The U.S. Court of Appeals for the D.C. Circuit has ruled that tax credits under the Affordable Care Act can only be available to people who enrolled in new exchanges set up in states — not those who enrolled in the default federal program.
Think Progress explains the 2-1 decision in Halbig v. Burwell:
The two Republicans’ decision rests on a glorified typo in the Affordable Care Act itself. Obamacare gives states a choice. They can either run their own health insurance exchange where their residents may buy health insurance, and receive subsidies to help them pay for that insurance if they qualify, or they can allow the federal government to run that exchange for them. Yet the plaintiffs’ in this case uncovered a drafting error in the statute where it appears to limit the subsidies to individuals who obtain insurance through “an Exchange established by the State.” Randolph and Griffith’s opinion concludes that this drafting error is the only thing that matters. In their words, “a federal Exchange is not an ‘Exchange established by the State,’” and that’s it. The upshot of this opinion is that 6.5 million Americans will lose their ability to afford health insurance, according to one estimate.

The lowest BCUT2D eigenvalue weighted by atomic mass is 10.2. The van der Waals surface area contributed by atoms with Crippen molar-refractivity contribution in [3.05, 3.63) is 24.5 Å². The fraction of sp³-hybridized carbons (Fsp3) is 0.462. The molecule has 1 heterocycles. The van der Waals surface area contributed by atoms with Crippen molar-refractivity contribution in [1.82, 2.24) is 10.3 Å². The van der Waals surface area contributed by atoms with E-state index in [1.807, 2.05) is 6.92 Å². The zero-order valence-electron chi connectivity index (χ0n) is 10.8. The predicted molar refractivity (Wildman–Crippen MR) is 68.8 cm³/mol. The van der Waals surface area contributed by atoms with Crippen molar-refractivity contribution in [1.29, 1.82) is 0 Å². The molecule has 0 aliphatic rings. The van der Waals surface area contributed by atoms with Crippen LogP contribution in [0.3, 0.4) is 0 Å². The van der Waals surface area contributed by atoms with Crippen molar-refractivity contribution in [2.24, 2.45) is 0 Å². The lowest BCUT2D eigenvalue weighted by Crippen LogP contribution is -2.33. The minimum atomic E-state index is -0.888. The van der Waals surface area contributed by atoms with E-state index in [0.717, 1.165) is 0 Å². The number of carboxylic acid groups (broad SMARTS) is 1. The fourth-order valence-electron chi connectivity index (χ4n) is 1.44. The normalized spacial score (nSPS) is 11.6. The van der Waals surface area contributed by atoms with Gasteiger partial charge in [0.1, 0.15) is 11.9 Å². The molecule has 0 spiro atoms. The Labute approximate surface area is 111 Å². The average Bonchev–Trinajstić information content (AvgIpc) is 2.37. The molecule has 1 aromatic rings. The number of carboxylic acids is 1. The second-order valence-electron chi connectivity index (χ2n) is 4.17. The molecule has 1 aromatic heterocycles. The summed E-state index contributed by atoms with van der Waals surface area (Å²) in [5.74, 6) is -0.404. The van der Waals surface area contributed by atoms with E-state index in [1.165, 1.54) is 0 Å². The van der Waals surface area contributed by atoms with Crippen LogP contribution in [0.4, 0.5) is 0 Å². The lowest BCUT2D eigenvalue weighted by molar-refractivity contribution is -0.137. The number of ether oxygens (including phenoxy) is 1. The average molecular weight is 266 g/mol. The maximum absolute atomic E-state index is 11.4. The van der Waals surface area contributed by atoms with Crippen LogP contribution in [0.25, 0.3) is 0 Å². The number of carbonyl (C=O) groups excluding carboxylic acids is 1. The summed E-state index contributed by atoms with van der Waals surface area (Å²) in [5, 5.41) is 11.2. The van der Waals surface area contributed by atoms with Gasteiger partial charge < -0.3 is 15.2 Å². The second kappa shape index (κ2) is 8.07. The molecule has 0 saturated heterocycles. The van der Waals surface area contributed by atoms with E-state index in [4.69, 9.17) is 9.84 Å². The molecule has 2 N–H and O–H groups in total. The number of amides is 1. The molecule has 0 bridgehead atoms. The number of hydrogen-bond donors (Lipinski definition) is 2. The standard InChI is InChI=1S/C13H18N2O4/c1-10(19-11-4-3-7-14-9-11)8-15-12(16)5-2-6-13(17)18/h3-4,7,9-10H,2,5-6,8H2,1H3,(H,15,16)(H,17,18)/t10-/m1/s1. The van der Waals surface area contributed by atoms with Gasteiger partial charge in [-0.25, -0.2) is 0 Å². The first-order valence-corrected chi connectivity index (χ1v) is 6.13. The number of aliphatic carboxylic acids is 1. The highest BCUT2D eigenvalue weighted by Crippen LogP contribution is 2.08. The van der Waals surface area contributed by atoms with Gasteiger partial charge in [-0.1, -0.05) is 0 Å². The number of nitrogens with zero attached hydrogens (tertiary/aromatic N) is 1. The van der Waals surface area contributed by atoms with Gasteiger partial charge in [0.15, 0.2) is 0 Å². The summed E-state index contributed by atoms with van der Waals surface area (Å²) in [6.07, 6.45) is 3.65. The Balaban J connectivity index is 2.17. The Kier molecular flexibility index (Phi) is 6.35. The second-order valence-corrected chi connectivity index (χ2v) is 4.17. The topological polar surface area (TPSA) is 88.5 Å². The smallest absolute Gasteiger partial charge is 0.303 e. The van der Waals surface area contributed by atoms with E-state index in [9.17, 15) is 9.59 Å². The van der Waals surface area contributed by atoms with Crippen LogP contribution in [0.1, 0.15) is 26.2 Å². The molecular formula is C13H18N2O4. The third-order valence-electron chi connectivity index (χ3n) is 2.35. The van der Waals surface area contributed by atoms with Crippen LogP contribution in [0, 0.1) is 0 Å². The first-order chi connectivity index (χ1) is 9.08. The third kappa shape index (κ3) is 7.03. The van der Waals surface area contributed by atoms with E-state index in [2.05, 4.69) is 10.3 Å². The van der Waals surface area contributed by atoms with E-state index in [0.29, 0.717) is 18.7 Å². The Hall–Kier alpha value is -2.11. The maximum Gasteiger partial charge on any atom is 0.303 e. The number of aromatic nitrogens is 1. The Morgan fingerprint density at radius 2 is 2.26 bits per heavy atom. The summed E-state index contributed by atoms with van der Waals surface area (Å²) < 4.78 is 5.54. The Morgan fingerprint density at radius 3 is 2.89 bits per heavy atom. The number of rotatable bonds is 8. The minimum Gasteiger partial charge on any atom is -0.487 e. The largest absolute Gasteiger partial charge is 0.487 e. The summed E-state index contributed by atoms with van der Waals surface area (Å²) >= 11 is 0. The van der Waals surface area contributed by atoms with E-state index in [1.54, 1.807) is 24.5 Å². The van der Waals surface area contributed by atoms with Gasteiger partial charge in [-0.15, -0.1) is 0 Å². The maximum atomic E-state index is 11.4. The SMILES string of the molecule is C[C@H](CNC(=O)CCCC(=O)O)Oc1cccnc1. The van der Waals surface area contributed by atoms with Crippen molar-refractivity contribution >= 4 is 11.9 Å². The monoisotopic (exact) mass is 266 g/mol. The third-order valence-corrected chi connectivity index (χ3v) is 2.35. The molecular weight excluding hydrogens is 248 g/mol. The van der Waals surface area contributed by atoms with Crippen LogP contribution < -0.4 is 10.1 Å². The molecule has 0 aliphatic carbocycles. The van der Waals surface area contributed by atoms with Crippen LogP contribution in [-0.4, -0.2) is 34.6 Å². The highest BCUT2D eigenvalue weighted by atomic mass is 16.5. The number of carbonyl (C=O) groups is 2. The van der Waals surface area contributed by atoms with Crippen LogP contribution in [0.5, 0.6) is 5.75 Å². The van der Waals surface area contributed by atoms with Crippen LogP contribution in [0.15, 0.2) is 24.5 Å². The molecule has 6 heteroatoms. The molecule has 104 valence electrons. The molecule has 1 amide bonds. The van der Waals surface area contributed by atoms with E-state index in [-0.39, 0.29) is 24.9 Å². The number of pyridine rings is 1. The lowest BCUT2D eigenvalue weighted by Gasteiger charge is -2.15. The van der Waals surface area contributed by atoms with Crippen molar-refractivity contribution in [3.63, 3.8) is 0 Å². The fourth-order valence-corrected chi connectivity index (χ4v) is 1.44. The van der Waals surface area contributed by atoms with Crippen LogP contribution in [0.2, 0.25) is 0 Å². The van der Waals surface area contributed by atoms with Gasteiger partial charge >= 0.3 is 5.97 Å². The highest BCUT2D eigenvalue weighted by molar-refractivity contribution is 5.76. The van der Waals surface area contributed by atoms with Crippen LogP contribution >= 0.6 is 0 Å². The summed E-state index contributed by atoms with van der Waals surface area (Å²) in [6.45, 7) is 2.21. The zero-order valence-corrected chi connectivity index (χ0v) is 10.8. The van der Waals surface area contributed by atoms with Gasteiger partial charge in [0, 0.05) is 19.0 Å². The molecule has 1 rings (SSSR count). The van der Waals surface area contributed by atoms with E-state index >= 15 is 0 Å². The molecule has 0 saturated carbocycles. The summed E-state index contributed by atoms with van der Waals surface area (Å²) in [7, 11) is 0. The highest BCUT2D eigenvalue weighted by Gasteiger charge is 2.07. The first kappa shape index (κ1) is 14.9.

But the fight over this issue is far from over.
As Policy Watch noted last week, the same question is currently pending before the Fourth Circuit in Richmond in King v. Sebelius, with a decision expected any day.
And the ruling from the D.C. Circuit is likely to go to the full panel, according to Vox:
This decision comes from three judges on the D.C. Circuit. The federal government will probably ask the entire D.C. Circuit — eleven judges in total — to review the decision “en banc.” The court skews to the left (there are seven Democratic appointees and only four Republican appointees) which bodes in the administration’s favor. En banc review probably won’t happen until early fall.
Read the full opinion in Halbig v. Burwell here.